Free to go? Did she really just say that? Don’t get me wrong, it’s always good news to find you’re in perfect health — but the pain? It didn’t lie. However, the most extensive medical training I’d received up to that point involved Neosporin and a Band-Aid, so I followed doctor’s orders. I struggled out of the hospital bed on wobbly feet and began the painstaking process of pulling up my pants.

That’s when fate intervened. A resident, who was passing through my examining room on his way to a cup of coffee, happened to glance in my direction. Then, with eyes wide and brow wrinkled, he did a double take

“Son, get back in bed immediately,” he said sternly. “Nurse! Let’s get an MRI on him this instant.” They wheeled me down a hallway at breakneck speed and stuffed me inside a weird, tube-like contraption, all in one motion.

When the doctor returned with the findings he said, “Mr. Morelli, you’re suffering from internal bleeding due to the fact that your spleen has been severely ruptured.”

“What the heck is a spleen?” I asked.

“Well,” he said, “It’s an organ that provides support to your circulatory system. You can live without it, much like the appendix. But we need to act fast if we want to avoid a transfusion. You’ve already lost a significant amount of blood. We don’t have the facilities to perform a splenectomy here at the hospital. We’ll have to fly you to Cooper. It’s a trauma center.”

As if on cue, the rapid chop-chop of a helicopter punctured the air as it descended onto the hospital roof. The nurses wheeled me outside and two paramedics quickly folded up the legs of the bed, shoved it inside the transport, and strapped me down. The ride to Cooper was a blur of sweat and clenched teeth.

Long tubes of fluorescent lighting whipped past me like the dotted lines on a highway as the paramedics wheeled me through another bustling waiting room and into the prep station for surgery. The room was lined with hospital beds, maybe six or seven wide, all occupied by patients with injuries ranging from heart attacks to gunshot wounds. For a tense moment, the heart monitor attached to the gentleman beside me bottomed-out and a medical assistant rushed over to erase the flat line.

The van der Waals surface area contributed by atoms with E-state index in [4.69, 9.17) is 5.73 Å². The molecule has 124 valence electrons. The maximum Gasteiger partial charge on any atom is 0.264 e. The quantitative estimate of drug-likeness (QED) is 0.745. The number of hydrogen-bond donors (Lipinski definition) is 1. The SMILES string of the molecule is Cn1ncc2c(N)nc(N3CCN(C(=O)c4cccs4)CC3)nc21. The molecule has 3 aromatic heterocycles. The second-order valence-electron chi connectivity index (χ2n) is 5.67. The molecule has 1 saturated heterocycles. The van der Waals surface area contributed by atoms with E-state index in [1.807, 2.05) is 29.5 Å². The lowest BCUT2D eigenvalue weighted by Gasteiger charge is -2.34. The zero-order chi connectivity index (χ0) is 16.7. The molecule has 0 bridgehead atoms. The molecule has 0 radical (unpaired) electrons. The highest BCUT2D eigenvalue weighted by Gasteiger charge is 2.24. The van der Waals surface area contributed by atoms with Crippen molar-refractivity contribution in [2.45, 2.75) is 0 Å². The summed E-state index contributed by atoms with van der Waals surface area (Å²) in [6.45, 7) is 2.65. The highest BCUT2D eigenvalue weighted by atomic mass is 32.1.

“I’m going to die,” I whispered to myself for the very first time.

And then I was briskly wheeled out of the prep room — ahead of all the others — and down a long corridor to the operating room. The surgeon lowered a bright light from the ceiling, injected something into my IV, and told me to count down from ten.

“Ten, nine, eight...”

I woke up the next morning with twenty-six staples and a jagged incision blazing a trail from my sternum to my waist. It was at that moment, with my family huddled around me and the rush of panic long removed from my body, that I had a most peculiar thought: Maybe, in their own way, the adults had been right all along. Maybe these were the best days of my life. Maybe it even went beyond that. Maybe the single best day of your life is the one you’re currently living.

My road to recovery was a long and winding one indeed, but the experience itself remains indispensable. Since then, not a single day has passed that I haven’t enjoyed, respected, and cherished. I’m now certain that each day we’re living is a priceless collection of moments to be treasured.

~C.G. Morelli